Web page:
Lt. Collier Bonnabel (Barry Sullivan) and his partner Lt. Edgar “Blackie” Gonsales (William Conrad) are investigating Barney’s murder, are looking for a Paul Sothern, whom they’ve been told had threatened Barney. They can’t find Paul Sothern anywhere. The police know Claire was at Barney’s on the day of the murder, but when they interrogate her, she makes it sound like Warren was as good a friend as she was and also as likely a suspect for the murder.

Meanwhile, Mary goes to the police to report Paul is a missing person. She is the one who provides the police with the photograph of their suspect. Bonnabel is the one who puts two and two together and figures that Paul and Warren are the same man.

Bonnabel’s methodology is to use tension, playing the suspects against each other until one of them breaks. He begins a romance with Claire to try and get more information from her. Under false pretenses, he brings Mary to the Coast to Coast pharmacy to confront Warren. He takes Claire to Paul Sothern’s Westwood apartment and after making sure she knows Warren is Paul Sothern introduces her to Mary. Now Claire is jealous and wants to help Bonnabel nail her husband for the murder.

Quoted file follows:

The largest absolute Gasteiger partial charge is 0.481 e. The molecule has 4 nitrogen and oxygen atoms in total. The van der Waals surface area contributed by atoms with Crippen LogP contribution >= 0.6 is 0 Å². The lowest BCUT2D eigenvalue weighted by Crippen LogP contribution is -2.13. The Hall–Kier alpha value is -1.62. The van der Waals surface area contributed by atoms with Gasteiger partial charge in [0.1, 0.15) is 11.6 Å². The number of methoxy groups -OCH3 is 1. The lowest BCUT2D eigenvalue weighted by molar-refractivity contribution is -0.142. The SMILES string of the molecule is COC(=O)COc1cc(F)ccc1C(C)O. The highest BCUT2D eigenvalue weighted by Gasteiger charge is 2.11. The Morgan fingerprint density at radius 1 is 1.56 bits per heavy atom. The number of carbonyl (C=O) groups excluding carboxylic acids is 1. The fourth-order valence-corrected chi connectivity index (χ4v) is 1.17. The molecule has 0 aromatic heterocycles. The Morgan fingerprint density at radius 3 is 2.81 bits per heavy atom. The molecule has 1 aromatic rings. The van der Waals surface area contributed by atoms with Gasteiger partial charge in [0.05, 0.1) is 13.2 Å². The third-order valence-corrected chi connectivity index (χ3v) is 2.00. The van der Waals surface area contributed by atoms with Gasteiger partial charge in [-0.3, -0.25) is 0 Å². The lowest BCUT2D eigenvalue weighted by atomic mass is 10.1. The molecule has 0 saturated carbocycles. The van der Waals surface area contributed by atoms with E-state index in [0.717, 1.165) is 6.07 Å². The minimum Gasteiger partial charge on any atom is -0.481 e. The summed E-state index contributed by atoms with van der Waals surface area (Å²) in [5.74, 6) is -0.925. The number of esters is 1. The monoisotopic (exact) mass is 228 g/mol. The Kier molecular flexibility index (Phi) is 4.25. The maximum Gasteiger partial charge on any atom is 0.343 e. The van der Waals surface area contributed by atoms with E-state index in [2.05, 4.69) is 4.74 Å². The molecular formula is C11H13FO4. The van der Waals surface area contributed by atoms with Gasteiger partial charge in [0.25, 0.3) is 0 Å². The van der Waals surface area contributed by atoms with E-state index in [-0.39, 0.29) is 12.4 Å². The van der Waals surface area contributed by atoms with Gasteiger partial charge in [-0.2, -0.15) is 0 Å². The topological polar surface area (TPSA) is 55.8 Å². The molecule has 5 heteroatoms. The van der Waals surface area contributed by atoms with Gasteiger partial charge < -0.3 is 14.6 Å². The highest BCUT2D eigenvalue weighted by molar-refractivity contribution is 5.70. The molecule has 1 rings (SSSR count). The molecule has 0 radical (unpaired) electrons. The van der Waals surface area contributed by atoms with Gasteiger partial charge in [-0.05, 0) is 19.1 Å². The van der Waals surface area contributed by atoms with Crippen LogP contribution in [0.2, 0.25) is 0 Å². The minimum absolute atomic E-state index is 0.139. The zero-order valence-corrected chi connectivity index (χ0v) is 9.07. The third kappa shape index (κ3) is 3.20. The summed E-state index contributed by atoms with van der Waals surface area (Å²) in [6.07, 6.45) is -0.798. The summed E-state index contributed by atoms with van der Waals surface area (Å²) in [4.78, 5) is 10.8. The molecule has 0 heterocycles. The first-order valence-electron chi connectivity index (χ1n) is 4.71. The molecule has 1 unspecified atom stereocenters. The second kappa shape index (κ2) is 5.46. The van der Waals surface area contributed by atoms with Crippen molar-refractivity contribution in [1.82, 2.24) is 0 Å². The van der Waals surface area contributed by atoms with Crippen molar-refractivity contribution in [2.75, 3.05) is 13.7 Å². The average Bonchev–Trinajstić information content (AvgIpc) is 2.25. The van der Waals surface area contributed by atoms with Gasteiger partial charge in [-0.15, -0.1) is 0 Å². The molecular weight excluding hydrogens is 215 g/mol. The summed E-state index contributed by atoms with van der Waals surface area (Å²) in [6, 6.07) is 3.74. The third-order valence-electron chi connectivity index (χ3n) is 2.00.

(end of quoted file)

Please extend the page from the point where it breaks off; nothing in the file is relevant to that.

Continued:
Bonnabel does go so far as to arrest Warren, but feeling that he is not the killer, releases him for lack of evidence. But Claire can fix that. She goes to where she’s hidden the gun and then goes to Paul Sothern’s apartment to plant it. This is the trap Bonnabel has set for her. When the police arrive, they arrest her and Warren is left free to pursue his romance with Mary.

There is little not to like about the movie. Richard Basehart, an under-appreciated actor, is perfectly cast as the timid husband with a plan for revenge. His performance in TENSION comes one year after he established himself in films with the role of the murderer Davis Morgan in HE WALKED BY NIGHT. Basehart, though, may be best remembered for his performance as the Fool in Fellini’s LA STRADA (1954) and in the television show VOYAGE TO THE BOTTOM OF THE SEA (ABC, 1964 to 1968).